Faith the explanation
Why are both sophisticated and grass-roots level followers of the Dhammakaya willing to make generous donations to the temple? The Political Desk looks for the answers.
FAITH is undoubtedly the foremost explanation for Dhammakaya followers to give up everything to support the temple's fund-raising activities. Many are impressed by the meditation techniques, some by the communal spirit the temple is trying to foster and others by the sermons. In addition, there are all these stories about miracles.
However, there are other factors, say observers who attribute temple's immense popularity to shrewd marketing techniques and a good understanding of the human psyche.
Followers are tempted to scoop up all kinds of ''religious'' products pumped out by the temple and old followers are taught to compete with each other to recruit new followers.
Meanwhile many followers, in the habit of keeping up with the Joneses, try to outdo each other with their collection of Dhammakya products and donations.
Owing to the meditation methods, many educated people prefer to join the temple in an effort to meditate their troubles away instead of just chanting mantras in Sanskrit. The Dhammakaya meditation technique features concentrating on one point at the centre of the body.
The temple has extensively trumpeted its success in selling this meditation technique. Newsletters and pamphlets depict a scenic and tranquil atmosphere in a sprawling compound with a large number of people peacefully meditating. For years, most Thai Buddhists have believed that Dhammakaya is the place to go to successfully meditate.
''It is not wrong to use technology while leading people to do good deeds because the tenets of Buddhist never prohibit that. Modern technology like multimedia demonstrations along with light and sound shows can make it credible and make it easier to talk people into doing good deeds,'' the temple foundation's public relations officer said.
Video tapes depicting stories about the temple and focusing on events that underline the tranquility of followers, are always provided to newcomers.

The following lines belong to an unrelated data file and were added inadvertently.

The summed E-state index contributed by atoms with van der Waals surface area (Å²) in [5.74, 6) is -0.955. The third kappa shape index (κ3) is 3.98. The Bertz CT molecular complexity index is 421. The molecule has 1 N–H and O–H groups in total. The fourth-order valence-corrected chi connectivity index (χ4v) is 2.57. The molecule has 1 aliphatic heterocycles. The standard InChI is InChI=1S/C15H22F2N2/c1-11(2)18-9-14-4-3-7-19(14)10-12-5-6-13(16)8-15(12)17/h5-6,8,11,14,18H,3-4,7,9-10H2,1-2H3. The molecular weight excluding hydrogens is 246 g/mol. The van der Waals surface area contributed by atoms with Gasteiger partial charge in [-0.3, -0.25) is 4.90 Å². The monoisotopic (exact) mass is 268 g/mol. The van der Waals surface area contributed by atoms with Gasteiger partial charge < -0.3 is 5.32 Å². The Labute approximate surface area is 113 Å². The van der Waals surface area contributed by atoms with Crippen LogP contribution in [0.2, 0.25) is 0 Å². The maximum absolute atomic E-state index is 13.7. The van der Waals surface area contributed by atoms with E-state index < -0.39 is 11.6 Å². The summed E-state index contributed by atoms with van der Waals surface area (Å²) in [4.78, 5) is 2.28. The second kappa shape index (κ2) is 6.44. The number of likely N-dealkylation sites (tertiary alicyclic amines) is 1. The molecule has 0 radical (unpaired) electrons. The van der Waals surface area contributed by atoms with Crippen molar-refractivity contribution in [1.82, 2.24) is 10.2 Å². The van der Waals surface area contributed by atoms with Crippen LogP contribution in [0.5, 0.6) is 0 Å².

''When people see scenes like this, they are more likely to have faith because they can see that the temple would not have had so many followers if it did not have true religious substance,'' she said.
First-time visitors to the temple will be offered products like T-shirts with the logo of the new pagoda, several cassettes and the latest amulets. Visitors learn that to become a Dhammakaya member they need something to identify themselves with.
''I was quite embarrassed when I first came to the temple because many people had boasted about the number of cassettes they had in their collection. They would ask each other about the latest publications and talked about the temple's success stories,'' a follower, who did not want to be named, said.
He said in the beginning he preferred to buy books and cassettes from the foundation because they were good guides to practising Dhammakaya meditation. In addition, he said, they also explain the teachings of Lord Buddha better than any other publications.
''But now it's getting too much for me. There are so many things streaming out of the temple's production house,'' he said.
Moreover, when the temple started constructing the Maha Dhammakaya Jedi, it introduced three types of amulets as gifts for people who donate and persuade others to donate between Bt10,000 and Bt30,000 for personal Dhammakaya images to be put inside or around the pagoda.
Soon the gift amulets became a trend among followers and those who did not have the amulet pinned to their chest felt like children who did not have the latest toy.
''The amulets become a symbol of goodness, of sacrifice and of devotion,'' one follower said.
Some believers wear several amulets to demonstrate that they have donated more than others. Many Dhammkaya followers also believe the amulets will turn into pure gold if they do more good deeds.
''Have your amulets changed?'' is a common form of starting a conversation at the temple.
The follower interviewed by The Nation said the strategy had worked well.
''How can you join the meditation team without an amulet on your chest? You don't want stick out like a stranger, do you?''
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